This year’s 34th edition of Berlin’s Tanz im August festival is the ninth and last directed by Virve Sutinen. As always, the programme has a rich variety of performances, this year giving particular attention to BIPoC (Black, Indigenous, and people of colour) communities and women’s productions.
Since becoming artistic director, every two years Sutinen has dedicated a retrospective to a choreographer who she feels hasn’t yet received enough international recognition. This year, ONCE OVER TIME is dedicated to Cristina Caprioli/ccap, and draws on 22 works from 2002 to the present. In her series ‘Leafing’, viewers are invited to see shows over three weeks with the thematic titles Silver, Spoons and Undercover.
On the opening day, I caught part of Caprioli’s Silver ‘choreographic book’, The Missing Children, which includes the duet, ‘at tatt2.22’ and ‘The Piece’. Silver coats worn by the performers and audience recall space suits in both. In the latter, they are piled up in KINDL’s big hall, looking like dead bodies laid on the floor. Cruel images of the humanitarian catastrophe in Ukraine come to mind.
In ‘at tatt2.22’, calm ambient noise accompanies the cold and somewhat sterile yet precise movements of the four impassive performers. Simple forms start but do not end, lines get interrupted by following movements. It’s like witnessing a conversation that is even, doesn’t say anything specific but that keeps flowing. The performers look as fully engaged in the controlled moments and in an internal dialogue that doesn’t want to be unveiled.
Caprioli’s Loops: Scary Solo & Omkretz2.22, seen at HAU2, features a solo by her, then a duet danced by Madeline Lindh and Philip Berlin. Caprioli’s Scary Solo is a casual, seemingly improvised, random dance. For half of it, it’s like she wishes not to be seen, the dance taking place in front of a massive projection onto the back wall. Besides her unconvincing and shy stage presence, I find myself questioning the seemingly incomprehensible message, simplistic dancing and, indeed, the whole intention behind the piece. The music is way too loud too.
Lindh and Berlin’s duet, Omkretz2.22, is well executed but again was spoiled by Yoann Durant’s live music being played at excessive volume. Again, the message contained within the dance’s clear, unadorned and simple lines across the stage, remained to me quite enigmatic.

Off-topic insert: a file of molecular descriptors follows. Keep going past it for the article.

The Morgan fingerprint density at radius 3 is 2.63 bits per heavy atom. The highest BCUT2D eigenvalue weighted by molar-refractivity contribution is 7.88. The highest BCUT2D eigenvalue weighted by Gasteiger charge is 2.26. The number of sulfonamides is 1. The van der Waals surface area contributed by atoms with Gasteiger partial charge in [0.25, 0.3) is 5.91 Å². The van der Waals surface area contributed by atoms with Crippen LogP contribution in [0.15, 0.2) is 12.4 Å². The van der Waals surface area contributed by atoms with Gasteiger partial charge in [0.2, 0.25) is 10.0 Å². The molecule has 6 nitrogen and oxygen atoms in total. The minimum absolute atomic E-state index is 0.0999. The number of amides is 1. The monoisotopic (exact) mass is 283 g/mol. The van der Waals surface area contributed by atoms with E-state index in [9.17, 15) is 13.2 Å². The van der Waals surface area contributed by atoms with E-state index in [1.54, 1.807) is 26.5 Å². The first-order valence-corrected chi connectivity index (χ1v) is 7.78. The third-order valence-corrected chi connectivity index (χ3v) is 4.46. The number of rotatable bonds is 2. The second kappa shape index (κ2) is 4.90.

Also seen on opening night, Jurrungu with Ngan-ga/Straight Talk by Australian company Marrugeku is a dance, theatre and sound and installation emotionally charged with sadness, anger, rage, resilience and resistance. A straightforward piece, it makes all too visible the shame that Australia carries with regard to its own people and others in need.
The work unfolds what Australia for so long wished to lock away: human rights violations in their prisons, and the mistreatment and unjustified violence towards moved on indigenous and asylum seekers. The result is brutalised and angry bodies and minds that seek only revenge. Pain inflicted cannot be removed.
The intercultural performers respond to violated bodies and minds taking as reference points the narratives of detainment and fear shared by Yawuru leader Patrick Dodson and former prisoner Kurdish-Iranian writer Behrouz Boochani. The aggressiveness of the perpetuators towards their victims transforms the latter into raw, angry beings, their movement and text saying explicitly, “We’ve had enough.” Names of victims, many of them very young, are shouted loud, filling up the Haus der Berliner Festspiele.
Next day at Sophiensæle, Frédrérick Gravel brought a change of mood, the choreographer, dancer, musician, singer and lighting designer delivering a delightful, fresh, multi-media performance that amused and enlivened the audience with his intriguing personality and a good dose of humour.
In Fear and Greed, Gravel shows himself to be a multi-skilled performer well capable of holding the space. The work unfolds as a personal yet shared intimate conversation in which he unveils some of his concerns, pathological behaviours and fears, using soft irony to counterbalance the psychological, intimate, vulnerable and mental load unravelled on stage.
Gravel’s main concerns are capitalism, the patriarchy and why art can’t manage to save us. Explosiveness contrasts with melancholia in ways that make you feel empathetic and engaged. Wittiness and lightness embrace us as we are called to go out in the world, share half of our anxieties and take half of those of others, making society a better place, and the individual less lost and lonely in the process.
French-Senegalese choreographer Amala Dianor, together with Alioune Diagne (Senegal), Ladji Koné (Burkina Faso) and Naomi Fall (Mali) and nine dancers presented Siguifin, ‘magic monster’ in Bambara language. It is an impressively energetic show that addresses notions of individuality, social cohesion and cultural differences.